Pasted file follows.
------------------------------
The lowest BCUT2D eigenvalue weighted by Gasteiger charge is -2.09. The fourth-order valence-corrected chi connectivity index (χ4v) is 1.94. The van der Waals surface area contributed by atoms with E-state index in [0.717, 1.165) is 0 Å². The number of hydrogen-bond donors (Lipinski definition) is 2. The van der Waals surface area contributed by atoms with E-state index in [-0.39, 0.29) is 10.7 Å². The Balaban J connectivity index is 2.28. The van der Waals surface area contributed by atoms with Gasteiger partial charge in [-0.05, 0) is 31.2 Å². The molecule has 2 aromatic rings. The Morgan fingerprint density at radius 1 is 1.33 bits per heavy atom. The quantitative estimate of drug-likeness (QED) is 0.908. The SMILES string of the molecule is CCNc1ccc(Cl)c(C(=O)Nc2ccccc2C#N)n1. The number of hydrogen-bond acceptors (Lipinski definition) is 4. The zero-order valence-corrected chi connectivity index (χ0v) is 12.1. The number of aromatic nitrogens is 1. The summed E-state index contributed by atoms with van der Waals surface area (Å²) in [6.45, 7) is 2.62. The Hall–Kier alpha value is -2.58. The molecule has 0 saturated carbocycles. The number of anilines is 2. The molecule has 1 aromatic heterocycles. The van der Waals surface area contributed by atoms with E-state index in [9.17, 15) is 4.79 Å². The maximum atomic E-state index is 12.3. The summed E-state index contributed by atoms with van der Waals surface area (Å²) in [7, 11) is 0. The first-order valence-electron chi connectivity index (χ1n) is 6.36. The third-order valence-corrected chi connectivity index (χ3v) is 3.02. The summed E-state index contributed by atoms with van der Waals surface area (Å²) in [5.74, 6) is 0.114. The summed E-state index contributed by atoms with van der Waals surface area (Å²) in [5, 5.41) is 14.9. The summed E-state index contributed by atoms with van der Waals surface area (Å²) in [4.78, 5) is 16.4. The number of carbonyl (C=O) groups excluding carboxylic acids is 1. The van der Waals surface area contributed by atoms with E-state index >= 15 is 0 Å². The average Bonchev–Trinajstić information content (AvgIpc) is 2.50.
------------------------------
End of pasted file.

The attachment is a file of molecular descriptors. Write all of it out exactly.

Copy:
The lowest BCUT2D eigenvalue weighted by Gasteiger charge is -2.09. The fourth-order valence-corrected chi connectivity index (χ4v) is 1.94. The van der Waals surface area contributed by atoms with E-state index in [0.717, 1.165) is 0 Å². The number of hydrogen-bond donors (Lipinski definition) is 2. The van der Waals surface area contributed by atoms with E-state index in [-0.39, 0.29) is 10.7 Å². The Balaban J connectivity index is 2.28. The van der Waals surface area contributed by atoms with Gasteiger partial charge in [-0.05, 0) is 31.2 Å². The molecule has 2 aromatic rings. The Morgan fingerprint density at radius 1 is 1.33 bits per heavy atom. The quantitative estimate of drug-likeness (QED) is 0.908. The SMILES string of the molecule is CCNc1ccc(Cl)c(C(=O)Nc2ccccc2C#N)n1. The number of hydrogen-bond acceptors (Lipinski definition) is 4. The zero-order valence-corrected chi connectivity index (χ0v) is 12.1. The number of aromatic nitrogens is 1. The summed E-state index contributed by atoms with van der Waals surface area (Å²) in [6.45, 7) is 2.62. The Hall–Kier alpha value is -2.58. The molecule has 0 saturated carbocycles. The number of anilines is 2. The molecule has 1 aromatic heterocycles. The van der Waals surface area contributed by atoms with E-state index in [9.17, 15) is 4.79 Å². The maximum atomic E-state index is 12.3. The summed E-state index contributed by atoms with van der Waals surface area (Å²) in [7, 11) is 0. The first-order valence-electron chi connectivity index (χ1n) is 6.36. The third-order valence-corrected chi connectivity index (χ3v) is 3.02. The summed E-state index contributed by atoms with van der Waals surface area (Å²) in [5.74, 6) is 0.114. The summed E-state index contributed by atoms with van der Waals surface area (Å²) in [5, 5.41) is 14.9. The summed E-state index contributed by atoms with van der Waals surface area (Å²) in [4.78, 5) is 16.4. The number of carbonyl (C=O) groups excluding carboxylic acids is 1. The van der Waals surface area contributed by atoms with E-state index >= 15 is 0 Å². The average Bonchev–Trinajstić information content (AvgIpc) is 2.50.